During a criminal case, the defendant might find themselves confused about pleading guilty or going to trial. Each of these decisions has its advantages and disadvantages, and it is wise to have a criminal lawyer on your side to help you make a choice.
Regardless, the situation requires expert help and should be settled only after evaluating both options. Below is a comprehensive outline of the advantages and disadvantages of pleading guilty or going to trial.
Pleading guilty is openly accepting that you committed a crime. Once the confession is made, the prosecution and defense attorneys inform a judge of your plea. The judge then organizes your no-contest appeal to be heard in an open court, and makes it part of the record.
Below are the advantages and disadvantages of pleading guilty:
Saves on Resources
Once you plead guilty, the case is practically over. This means that the time and resources typically spent on trial would not be utilized anymore.
By pleading guilty, your legal expenses will be far less than if you proceeded to trial. If you had been arrested, could not pay the bond, and were awaiting trial, you may be set free if there was no jail time associated with your crime.
Defendants will often accept plea bargains as it significantly reduces their jail time sentence, or charges to be paid. The defendant’s lawyer and the prosecutor agree on a punishment suitable for the crime, usually less than what they would receive if they went to trial.
Uncertainty of Trial
It is challenging to predict the verdict issued by the judge and jury. Moreover, the prosecutor may unravel new evidence which works against your case leading to a harsher sentence. Also, criminal trials tend to draw much public attention, but this could be avoided by pleading guilty.
Criminal Records and Innocence
Though innocent, some people may still plead guilty, thereby receiving harsh sentences and fines for crimes they did not commit. Pleading guilty means your case will not proceed to trial, where you may have been acquitted, consequently having no criminal record. However, the charges are automatically added to your record by pleading guilty.
Non-binding on Court
Pleading guilty is disadvantageous in states with statutory minimum sentences that cannot be reduced further. In such jurisdictions, pleading guilty might not do any good as the outcome will still result in a longer sentence.
Moreover, the judge listening to the case may reject the proposed penalty and impose a longer one. Unfortunately, pleading guilty does not always guarantee a lighter sentence.
Problems With the Prosecution’s Case
Sometimes, the prosecutor may offer a plea bargain if they realize they do not have a solid case. This may be caused by unreliable witnesses, and a lack of convincing evidence. Given these conditions, pleading guilty would mean accepting a penalty that may have a different outcome if it went to trial.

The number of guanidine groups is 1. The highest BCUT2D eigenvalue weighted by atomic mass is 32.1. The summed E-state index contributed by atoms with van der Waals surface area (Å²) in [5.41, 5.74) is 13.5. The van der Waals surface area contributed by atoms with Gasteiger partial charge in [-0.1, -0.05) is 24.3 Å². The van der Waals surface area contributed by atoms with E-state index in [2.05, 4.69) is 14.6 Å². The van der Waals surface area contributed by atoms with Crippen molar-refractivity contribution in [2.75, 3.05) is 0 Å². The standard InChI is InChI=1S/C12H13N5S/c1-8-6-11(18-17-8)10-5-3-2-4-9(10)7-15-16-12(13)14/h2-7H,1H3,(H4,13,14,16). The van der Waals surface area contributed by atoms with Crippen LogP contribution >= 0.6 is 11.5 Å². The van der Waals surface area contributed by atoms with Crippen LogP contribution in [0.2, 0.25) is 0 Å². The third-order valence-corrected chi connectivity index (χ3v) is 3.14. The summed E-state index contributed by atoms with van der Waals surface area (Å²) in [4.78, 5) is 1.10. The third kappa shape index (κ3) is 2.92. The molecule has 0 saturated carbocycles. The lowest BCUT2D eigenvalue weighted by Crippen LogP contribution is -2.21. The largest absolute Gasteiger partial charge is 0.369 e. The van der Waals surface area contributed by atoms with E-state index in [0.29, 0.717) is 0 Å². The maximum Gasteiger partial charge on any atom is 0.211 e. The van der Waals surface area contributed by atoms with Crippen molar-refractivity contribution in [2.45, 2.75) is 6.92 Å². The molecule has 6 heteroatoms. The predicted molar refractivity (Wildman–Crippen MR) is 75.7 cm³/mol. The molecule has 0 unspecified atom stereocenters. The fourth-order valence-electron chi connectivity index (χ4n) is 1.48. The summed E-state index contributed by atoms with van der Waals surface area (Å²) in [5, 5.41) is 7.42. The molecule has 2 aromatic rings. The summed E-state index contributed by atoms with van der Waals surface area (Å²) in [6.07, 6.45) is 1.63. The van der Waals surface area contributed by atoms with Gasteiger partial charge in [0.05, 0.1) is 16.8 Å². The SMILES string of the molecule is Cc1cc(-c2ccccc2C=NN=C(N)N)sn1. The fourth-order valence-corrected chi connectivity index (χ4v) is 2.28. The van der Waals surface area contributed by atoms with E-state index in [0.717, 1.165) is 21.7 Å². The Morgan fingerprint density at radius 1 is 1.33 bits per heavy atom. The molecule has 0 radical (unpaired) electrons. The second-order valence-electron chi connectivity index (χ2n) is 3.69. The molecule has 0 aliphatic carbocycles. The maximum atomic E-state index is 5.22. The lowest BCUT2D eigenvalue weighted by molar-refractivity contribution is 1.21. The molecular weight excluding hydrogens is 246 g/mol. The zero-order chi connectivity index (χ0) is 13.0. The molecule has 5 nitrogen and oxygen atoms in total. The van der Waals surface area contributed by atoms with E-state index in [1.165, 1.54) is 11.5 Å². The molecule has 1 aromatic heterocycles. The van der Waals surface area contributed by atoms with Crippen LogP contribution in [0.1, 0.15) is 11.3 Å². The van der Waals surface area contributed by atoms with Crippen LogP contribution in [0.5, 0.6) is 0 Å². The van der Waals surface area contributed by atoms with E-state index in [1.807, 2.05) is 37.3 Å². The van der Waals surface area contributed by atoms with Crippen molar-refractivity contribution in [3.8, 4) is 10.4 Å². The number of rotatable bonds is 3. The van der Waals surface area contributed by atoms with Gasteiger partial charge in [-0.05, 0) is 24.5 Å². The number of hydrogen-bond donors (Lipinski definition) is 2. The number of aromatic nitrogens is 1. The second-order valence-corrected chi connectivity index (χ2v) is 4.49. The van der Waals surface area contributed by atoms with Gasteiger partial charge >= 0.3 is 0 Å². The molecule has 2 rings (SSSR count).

Going to Trial
When the defendant rejects the plea bargain, the case progresses to court. Here a judge and jury will listen to both teams’ testimonies and evidence. Read on to be familiar with the pros and cons of going to trial.
By turning down a plea bargain, the defendant provides more time for his legal team to prepare a counter for the allegations. During this time, defense lawyers gather more evidence and witnesses who could testify in their favor in court. If jail time is guaranteed, the defendant could use this time to get his affairs in order before the trial date.
Better Plea Bargain
While pleading guilty significantly reduces your punishment, it is sometimes not helpful as you could still receive the same sentence. In such a situation, turning down the plea bargain and proceeding to trial may be a better alternative. The prosecutor may offer a better deal if they believe a trial would be costly to them.
Innocence and Acquittal
If you are innocent, going to trial could help prove your innocence. In court, the defendant is presumed innocent until proven guilty by the prosecutor. This way, if everything works in your favor, you can get acquitted and avoid getting a criminal record.
Uncertainty of Trial
As mentioned before, the jury’s decision is challenging to predict. Going to trial places you at risk of undesirable verdicts or sentences. Moreover, you are unsure of the evidence and testimonies the prosecutor could present in court.
By going to trial, your legal team will be working for more hours gathering information needed to defend you in court. Since most attorneys have hourly rates, you will incur more costs in settling their fees.
Defendants who go to trial could receive the maximum legal penalty for their crimes. However, if the case is settled out of court, your lawyer and the prosecutor may agree on a less harsh punishment.
Before deciding whether or not to plead guilty or proceed to trial, evaluate both sides critically and choose one that will work in your favor. “Ensure you consult with your lawyer, as they are often familiar with the consequences of each step, and know the one that works best in your favor.” says attorney Andrew Lindsey.